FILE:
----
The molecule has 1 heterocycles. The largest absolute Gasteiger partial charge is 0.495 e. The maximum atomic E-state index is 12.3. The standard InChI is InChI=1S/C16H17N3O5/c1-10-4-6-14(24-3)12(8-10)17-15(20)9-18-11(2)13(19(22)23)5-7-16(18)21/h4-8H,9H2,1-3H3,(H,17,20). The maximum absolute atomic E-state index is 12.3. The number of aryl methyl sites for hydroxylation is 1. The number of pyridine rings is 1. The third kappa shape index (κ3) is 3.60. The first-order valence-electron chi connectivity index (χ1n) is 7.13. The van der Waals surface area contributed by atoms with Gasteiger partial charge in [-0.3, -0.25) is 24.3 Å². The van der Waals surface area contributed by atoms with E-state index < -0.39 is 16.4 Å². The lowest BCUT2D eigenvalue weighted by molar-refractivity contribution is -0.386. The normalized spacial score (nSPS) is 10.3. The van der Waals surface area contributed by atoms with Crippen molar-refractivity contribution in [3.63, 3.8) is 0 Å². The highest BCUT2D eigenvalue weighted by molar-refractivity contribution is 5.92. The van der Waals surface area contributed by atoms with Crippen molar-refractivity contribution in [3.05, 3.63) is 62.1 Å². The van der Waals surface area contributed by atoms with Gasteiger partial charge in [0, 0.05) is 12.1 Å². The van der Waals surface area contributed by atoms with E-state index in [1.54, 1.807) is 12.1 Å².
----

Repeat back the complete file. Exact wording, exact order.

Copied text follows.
The molecule has 1 heterocycles. The largest absolute Gasteiger partial charge is 0.495 e. The maximum atomic E-state index is 12.3. The standard InChI is InChI=1S/C16H17N3O5/c1-10-4-6-14(24-3)12(8-10)17-15(20)9-18-11(2)13(19(22)23)5-7-16(18)21/h4-8H,9H2,1-3H3,(H,17,20). The maximum absolute atomic E-state index is 12.3. The number of aryl methyl sites for hydroxylation is 1. The number of pyridine rings is 1. The third kappa shape index (κ3) is 3.60. The first-order valence-electron chi connectivity index (χ1n) is 7.13. The van der Waals surface area contributed by atoms with Gasteiger partial charge in [-0.3, -0.25) is 24.3 Å². The van der Waals surface area contributed by atoms with E-state index < -0.39 is 16.4 Å². The lowest BCUT2D eigenvalue weighted by molar-refractivity contribution is -0.386. The normalized spacial score (nSPS) is 10.3. The van der Waals surface area contributed by atoms with Crippen molar-refractivity contribution in [3.63, 3.8) is 0 Å². The highest BCUT2D eigenvalue weighted by molar-refractivity contribution is 5.92. The van der Waals surface area contributed by atoms with Crippen molar-refractivity contribution in [3.05, 3.63) is 62.1 Å². The van der Waals surface area contributed by atoms with Gasteiger partial charge in [0, 0.05) is 12.1 Å². The van der Waals surface area contributed by atoms with E-state index in [1.54, 1.807) is 12.1 Å².